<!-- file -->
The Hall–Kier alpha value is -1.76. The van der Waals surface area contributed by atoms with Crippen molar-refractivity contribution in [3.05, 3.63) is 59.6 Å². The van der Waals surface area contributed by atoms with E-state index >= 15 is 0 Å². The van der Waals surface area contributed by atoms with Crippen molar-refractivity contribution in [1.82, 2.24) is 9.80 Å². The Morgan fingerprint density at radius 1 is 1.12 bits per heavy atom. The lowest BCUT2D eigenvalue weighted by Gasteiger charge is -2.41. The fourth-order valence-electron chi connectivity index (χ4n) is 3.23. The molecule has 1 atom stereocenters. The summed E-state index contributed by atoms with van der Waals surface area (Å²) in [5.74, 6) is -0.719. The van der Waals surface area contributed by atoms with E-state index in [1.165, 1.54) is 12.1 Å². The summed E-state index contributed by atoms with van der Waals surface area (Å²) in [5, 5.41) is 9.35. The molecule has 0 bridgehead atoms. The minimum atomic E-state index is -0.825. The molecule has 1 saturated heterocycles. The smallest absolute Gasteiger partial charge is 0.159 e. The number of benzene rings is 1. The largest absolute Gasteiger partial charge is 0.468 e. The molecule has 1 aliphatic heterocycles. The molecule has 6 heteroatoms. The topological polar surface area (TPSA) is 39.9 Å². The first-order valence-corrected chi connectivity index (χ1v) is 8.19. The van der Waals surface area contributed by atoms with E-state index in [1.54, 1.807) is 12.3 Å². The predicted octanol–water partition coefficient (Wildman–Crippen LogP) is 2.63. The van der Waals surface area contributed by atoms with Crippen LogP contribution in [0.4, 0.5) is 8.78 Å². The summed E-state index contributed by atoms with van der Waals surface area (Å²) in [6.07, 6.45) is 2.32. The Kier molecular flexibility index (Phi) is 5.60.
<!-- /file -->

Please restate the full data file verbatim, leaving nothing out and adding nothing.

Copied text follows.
The Hall–Kier alpha value is -1.76. The van der Waals surface area contributed by atoms with Crippen molar-refractivity contribution in [3.05, 3.63) is 59.6 Å². The van der Waals surface area contributed by atoms with E-state index >= 15 is 0 Å². The van der Waals surface area contributed by atoms with Crippen molar-refractivity contribution in [1.82, 2.24) is 9.80 Å². The Morgan fingerprint density at radius 1 is 1.12 bits per heavy atom. The lowest BCUT2D eigenvalue weighted by Gasteiger charge is -2.41. The fourth-order valence-electron chi connectivity index (χ4n) is 3.23. The molecule has 1 atom stereocenters. The summed E-state index contributed by atoms with van der Waals surface area (Å²) in [5.74, 6) is -0.719. The van der Waals surface area contributed by atoms with E-state index in [1.165, 1.54) is 12.1 Å². The summed E-state index contributed by atoms with van der Waals surface area (Å²) in [5, 5.41) is 9.35. The molecule has 0 bridgehead atoms. The minimum atomic E-state index is -0.825. The molecule has 1 saturated heterocycles. The smallest absolute Gasteiger partial charge is 0.159 e. The number of benzene rings is 1. The largest absolute Gasteiger partial charge is 0.468 e. The molecule has 1 aliphatic heterocycles. The molecule has 6 heteroatoms. The topological polar surface area (TPSA) is 39.9 Å². The first-order valence-corrected chi connectivity index (χ1v) is 8.19. The van der Waals surface area contributed by atoms with E-state index in [1.54, 1.807) is 12.3 Å². The predicted octanol–water partition coefficient (Wildman–Crippen LogP) is 2.63. The van der Waals surface area contributed by atoms with Crippen LogP contribution in [0.4, 0.5) is 8.78 Å². The summed E-state index contributed by atoms with van der Waals surface area (Å²) in [6.07, 6.45) is 2.32. The Kier molecular flexibility index (Phi) is 5.60.